Deconstructing Antipsychiatry: Executive Summary
Critique of psychiatric practice is a long tradition that has led to significant improvements in the field. Antipsychiatry, however, is a more radical movement, that does not seek to improve psychiatry, but to destroy it. Through carefully selected examples, it spins a one-sided tale, trying to persuade us that mental illness isn’t real, psychiatric drugs cannot work, and that all treatment is coercive and damaging. This is all for the benefit of corrupt pharmaceutical giants and governments.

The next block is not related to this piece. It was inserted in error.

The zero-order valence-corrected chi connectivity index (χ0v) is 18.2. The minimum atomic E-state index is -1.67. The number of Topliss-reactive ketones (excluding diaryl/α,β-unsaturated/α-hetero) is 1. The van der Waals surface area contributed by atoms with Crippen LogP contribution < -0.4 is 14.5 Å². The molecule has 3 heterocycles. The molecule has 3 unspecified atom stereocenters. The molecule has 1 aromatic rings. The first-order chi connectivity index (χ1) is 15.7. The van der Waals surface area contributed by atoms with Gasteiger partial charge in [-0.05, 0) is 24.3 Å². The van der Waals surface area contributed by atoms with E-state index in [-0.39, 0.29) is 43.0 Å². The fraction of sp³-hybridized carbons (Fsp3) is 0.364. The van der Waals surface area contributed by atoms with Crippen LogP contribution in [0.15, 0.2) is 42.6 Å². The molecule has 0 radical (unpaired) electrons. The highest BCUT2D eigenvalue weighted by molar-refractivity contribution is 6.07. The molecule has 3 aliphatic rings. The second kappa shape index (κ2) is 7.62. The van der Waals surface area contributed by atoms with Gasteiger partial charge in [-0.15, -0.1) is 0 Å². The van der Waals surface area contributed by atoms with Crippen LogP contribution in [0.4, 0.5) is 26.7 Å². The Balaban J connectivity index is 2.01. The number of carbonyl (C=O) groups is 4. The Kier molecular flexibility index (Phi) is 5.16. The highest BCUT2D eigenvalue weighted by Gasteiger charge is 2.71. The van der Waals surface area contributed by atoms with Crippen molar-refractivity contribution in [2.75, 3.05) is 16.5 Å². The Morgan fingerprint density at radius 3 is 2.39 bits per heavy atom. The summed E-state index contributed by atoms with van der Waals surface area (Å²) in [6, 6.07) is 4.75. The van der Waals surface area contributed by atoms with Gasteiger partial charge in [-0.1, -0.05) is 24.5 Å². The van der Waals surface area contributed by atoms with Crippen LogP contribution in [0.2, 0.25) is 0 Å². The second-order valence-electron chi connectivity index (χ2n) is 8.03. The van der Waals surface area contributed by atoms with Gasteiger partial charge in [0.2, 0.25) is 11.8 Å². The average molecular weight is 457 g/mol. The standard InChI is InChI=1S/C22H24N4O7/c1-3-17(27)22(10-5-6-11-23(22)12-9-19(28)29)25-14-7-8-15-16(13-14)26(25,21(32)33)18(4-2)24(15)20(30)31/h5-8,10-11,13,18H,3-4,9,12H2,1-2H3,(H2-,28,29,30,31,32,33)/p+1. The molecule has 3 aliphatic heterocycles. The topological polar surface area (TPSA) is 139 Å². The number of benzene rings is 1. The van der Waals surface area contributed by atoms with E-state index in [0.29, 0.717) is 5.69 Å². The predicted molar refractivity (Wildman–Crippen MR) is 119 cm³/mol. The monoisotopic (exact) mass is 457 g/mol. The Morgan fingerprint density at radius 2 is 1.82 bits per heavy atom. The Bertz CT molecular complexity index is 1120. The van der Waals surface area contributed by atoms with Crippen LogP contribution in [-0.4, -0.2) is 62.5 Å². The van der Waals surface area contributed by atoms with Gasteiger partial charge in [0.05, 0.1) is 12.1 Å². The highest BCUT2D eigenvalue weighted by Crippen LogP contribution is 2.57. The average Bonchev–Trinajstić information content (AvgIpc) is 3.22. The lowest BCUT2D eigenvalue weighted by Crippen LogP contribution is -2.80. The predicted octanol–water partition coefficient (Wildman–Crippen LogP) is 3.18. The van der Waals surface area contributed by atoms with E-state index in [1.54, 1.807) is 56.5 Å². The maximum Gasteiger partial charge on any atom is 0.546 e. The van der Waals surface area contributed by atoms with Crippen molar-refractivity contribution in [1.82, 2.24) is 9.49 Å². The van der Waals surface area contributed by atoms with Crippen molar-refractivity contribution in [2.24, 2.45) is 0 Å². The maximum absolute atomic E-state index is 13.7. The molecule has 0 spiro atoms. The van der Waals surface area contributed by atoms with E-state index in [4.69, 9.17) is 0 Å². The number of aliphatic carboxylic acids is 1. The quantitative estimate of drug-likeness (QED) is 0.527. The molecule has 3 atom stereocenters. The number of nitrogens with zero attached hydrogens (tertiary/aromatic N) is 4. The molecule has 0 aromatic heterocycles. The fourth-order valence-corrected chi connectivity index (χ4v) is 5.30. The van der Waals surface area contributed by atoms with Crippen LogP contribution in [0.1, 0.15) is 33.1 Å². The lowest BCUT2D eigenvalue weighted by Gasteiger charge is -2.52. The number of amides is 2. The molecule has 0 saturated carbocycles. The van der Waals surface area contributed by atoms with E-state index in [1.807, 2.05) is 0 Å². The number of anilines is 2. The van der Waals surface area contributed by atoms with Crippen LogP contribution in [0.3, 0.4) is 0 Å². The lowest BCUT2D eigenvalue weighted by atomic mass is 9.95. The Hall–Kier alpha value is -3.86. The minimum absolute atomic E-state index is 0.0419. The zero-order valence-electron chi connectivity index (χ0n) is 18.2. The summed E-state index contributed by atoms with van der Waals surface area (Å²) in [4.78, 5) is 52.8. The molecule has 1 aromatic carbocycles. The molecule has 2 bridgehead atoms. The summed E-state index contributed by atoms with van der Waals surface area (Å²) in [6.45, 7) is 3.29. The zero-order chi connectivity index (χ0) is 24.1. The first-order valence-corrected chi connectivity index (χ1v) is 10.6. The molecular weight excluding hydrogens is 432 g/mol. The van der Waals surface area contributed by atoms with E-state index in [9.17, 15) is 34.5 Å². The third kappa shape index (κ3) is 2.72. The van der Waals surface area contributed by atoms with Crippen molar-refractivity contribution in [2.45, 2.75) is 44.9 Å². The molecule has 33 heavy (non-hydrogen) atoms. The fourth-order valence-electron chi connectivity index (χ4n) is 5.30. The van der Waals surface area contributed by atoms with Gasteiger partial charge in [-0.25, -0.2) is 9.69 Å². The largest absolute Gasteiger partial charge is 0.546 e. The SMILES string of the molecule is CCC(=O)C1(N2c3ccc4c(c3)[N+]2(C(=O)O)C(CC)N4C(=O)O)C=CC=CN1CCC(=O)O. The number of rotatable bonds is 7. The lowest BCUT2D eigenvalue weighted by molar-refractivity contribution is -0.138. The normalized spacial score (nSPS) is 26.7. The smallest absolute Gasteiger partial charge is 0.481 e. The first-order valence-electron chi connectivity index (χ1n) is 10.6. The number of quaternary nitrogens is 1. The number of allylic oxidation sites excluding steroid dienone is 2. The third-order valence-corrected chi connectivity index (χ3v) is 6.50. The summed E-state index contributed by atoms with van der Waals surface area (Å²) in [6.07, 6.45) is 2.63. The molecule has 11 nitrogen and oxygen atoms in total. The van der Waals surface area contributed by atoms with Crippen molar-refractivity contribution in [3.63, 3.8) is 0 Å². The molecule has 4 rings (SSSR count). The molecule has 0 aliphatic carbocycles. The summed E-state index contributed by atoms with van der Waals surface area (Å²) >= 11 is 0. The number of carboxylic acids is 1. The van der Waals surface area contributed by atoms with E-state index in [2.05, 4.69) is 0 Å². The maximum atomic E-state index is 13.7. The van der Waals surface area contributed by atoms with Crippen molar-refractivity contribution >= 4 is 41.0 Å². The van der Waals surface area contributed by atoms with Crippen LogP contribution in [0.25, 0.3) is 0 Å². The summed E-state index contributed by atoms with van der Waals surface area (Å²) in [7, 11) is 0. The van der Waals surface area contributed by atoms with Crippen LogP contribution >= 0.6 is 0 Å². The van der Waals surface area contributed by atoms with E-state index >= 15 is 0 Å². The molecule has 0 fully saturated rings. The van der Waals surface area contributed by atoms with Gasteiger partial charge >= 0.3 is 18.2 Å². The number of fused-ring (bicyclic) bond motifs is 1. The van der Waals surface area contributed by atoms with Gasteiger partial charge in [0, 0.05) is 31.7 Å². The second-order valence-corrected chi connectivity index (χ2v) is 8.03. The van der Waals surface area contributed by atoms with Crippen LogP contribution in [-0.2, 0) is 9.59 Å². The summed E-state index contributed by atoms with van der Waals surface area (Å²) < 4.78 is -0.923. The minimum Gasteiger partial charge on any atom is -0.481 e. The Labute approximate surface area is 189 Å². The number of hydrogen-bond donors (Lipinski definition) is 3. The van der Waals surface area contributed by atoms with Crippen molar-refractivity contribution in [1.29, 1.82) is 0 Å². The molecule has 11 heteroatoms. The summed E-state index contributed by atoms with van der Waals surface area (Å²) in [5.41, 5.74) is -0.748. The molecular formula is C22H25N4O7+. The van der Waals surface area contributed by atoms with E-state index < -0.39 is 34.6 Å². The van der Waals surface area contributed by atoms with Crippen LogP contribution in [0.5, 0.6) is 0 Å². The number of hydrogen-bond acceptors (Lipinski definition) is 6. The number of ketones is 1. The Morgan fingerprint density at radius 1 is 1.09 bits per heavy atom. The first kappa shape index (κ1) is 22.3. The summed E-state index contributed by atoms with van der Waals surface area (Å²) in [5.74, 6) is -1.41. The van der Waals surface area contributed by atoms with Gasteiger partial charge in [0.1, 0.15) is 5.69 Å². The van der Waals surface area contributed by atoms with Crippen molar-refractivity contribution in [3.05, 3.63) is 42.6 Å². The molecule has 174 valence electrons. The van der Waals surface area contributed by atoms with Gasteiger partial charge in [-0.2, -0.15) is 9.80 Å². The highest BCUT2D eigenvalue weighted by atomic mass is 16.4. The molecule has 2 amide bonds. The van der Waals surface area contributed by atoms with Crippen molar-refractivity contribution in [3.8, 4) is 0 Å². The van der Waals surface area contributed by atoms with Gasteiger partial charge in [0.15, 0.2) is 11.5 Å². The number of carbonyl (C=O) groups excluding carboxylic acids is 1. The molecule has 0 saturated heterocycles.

This article examines the arguments advanced in Burstow's 2015 book Psychiatry and the Business of Madness, a wide-ranging analysis that exemplifies the antipsychiatry genre. Beneath a carefully constructed veneer of credibility, we will find a series of ill-constructed “proofs” that have their basis in trickery and logical fallacy. Yet, far from engaging intellectually with a wider audience, antipsychiatry’s “good vs. evil” narrative aims primarily to recruit devotees to their cause.
Antipsychiatry raises fear, uncertainty, and doubt among those at their most vulnerable. Yet it offers no practical alternatives to those who are suffering, only ideology.